PRESSURE-TEMPERATURE-TIME CONSTRAINTS FOR SHOCK VEIN DEVELOPMENT: A CASE STUDY AT VREDEFORT
The shock veins pervasively crosscut the host rock, varying in thickness up to a maximum of ≈1 mm in width (average ≈150 µm width) and can be traced for at least 1 m on well-exposed outcrops. They form most commonly between quartz grains but also crosscut larger grains and incorporate grains and fragments of grains as suspended clasts into the matrix.
Coesite is present within the shock vein matrix as new crystals that nucleated from the shock melt. Coesite is also developed within matrix-suspended clasts, and along vein wall/shock melt interfaces formed via solid-state transformation. Within clasts, stishovite forms acicular crystals that appear to grow into the clast from the melt/clast interface. Coesite is more abundant than stishovite, with the former forming a jig-saw texture within larger clasts while retaining cores of α-quartz. In smaller clasts coesite forms along the rim of the clast with cores of α-quartz.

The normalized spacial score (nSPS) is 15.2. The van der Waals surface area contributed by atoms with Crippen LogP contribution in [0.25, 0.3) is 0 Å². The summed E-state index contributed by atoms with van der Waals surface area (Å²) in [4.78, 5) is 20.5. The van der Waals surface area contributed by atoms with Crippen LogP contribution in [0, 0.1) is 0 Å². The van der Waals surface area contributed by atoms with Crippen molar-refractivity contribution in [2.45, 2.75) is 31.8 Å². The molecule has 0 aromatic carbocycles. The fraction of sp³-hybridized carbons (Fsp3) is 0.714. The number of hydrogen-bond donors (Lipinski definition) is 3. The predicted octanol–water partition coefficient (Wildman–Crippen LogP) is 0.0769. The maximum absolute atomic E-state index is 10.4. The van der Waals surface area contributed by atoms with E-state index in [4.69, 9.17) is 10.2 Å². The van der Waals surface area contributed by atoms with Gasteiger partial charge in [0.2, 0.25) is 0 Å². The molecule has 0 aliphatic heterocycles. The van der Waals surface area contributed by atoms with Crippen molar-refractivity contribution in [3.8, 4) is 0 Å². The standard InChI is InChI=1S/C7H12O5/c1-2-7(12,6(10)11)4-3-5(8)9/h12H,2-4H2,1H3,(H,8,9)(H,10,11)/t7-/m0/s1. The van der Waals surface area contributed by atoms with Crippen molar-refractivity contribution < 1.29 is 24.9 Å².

The maximum temperature reached within the melt veins is ~4080 °C before they begin to cool via conduction. Within 270 ms after shock front passage the conditions begin to enter the stability field of stishovite, followed by the coesite stability field at ~1.22 s, the β-quartz stability field at ~1.92 s, and finally the ∝-quartz stability field, causing the β-quartz to revert to α-quartz much later at ~11.6 s; well after the rarefaction wave has passed. The P-T-t path indicates that the polymorphs formed under their normal stability field conditions during and following rarefaction wave decompression.